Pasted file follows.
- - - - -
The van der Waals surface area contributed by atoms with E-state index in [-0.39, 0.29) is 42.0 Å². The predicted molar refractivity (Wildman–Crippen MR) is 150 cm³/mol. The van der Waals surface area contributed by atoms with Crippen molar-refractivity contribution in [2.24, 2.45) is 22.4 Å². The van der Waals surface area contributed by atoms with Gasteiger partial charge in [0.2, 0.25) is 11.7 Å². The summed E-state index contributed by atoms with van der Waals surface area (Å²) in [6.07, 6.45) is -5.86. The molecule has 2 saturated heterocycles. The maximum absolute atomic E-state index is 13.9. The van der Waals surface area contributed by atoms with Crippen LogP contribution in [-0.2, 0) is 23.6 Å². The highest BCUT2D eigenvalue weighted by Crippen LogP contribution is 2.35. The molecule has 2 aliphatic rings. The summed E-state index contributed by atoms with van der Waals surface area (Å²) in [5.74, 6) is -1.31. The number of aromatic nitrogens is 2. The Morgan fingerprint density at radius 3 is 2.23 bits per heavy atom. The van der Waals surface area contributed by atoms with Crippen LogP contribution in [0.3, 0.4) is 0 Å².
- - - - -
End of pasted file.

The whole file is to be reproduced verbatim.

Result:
The van der Waals surface area contributed by atoms with E-state index in [-0.39, 0.29) is 42.0 Å². The predicted molar refractivity (Wildman–Crippen MR) is 150 cm³/mol. The van der Waals surface area contributed by atoms with Crippen molar-refractivity contribution in [2.24, 2.45) is 22.4 Å². The van der Waals surface area contributed by atoms with Gasteiger partial charge in [0.2, 0.25) is 11.7 Å². The summed E-state index contributed by atoms with van der Waals surface area (Å²) in [6.07, 6.45) is -5.86. The molecule has 2 saturated heterocycles. The maximum absolute atomic E-state index is 13.9. The van der Waals surface area contributed by atoms with Crippen LogP contribution in [-0.2, 0) is 23.6 Å². The highest BCUT2D eigenvalue weighted by Crippen LogP contribution is 2.35. The molecule has 2 aliphatic rings. The summed E-state index contributed by atoms with van der Waals surface area (Å²) in [5.74, 6) is -1.31. The number of aromatic nitrogens is 2. The Morgan fingerprint density at radius 3 is 2.23 bits per heavy atom. The van der Waals surface area contributed by atoms with Crippen LogP contribution in [0.3, 0.4) is 0 Å².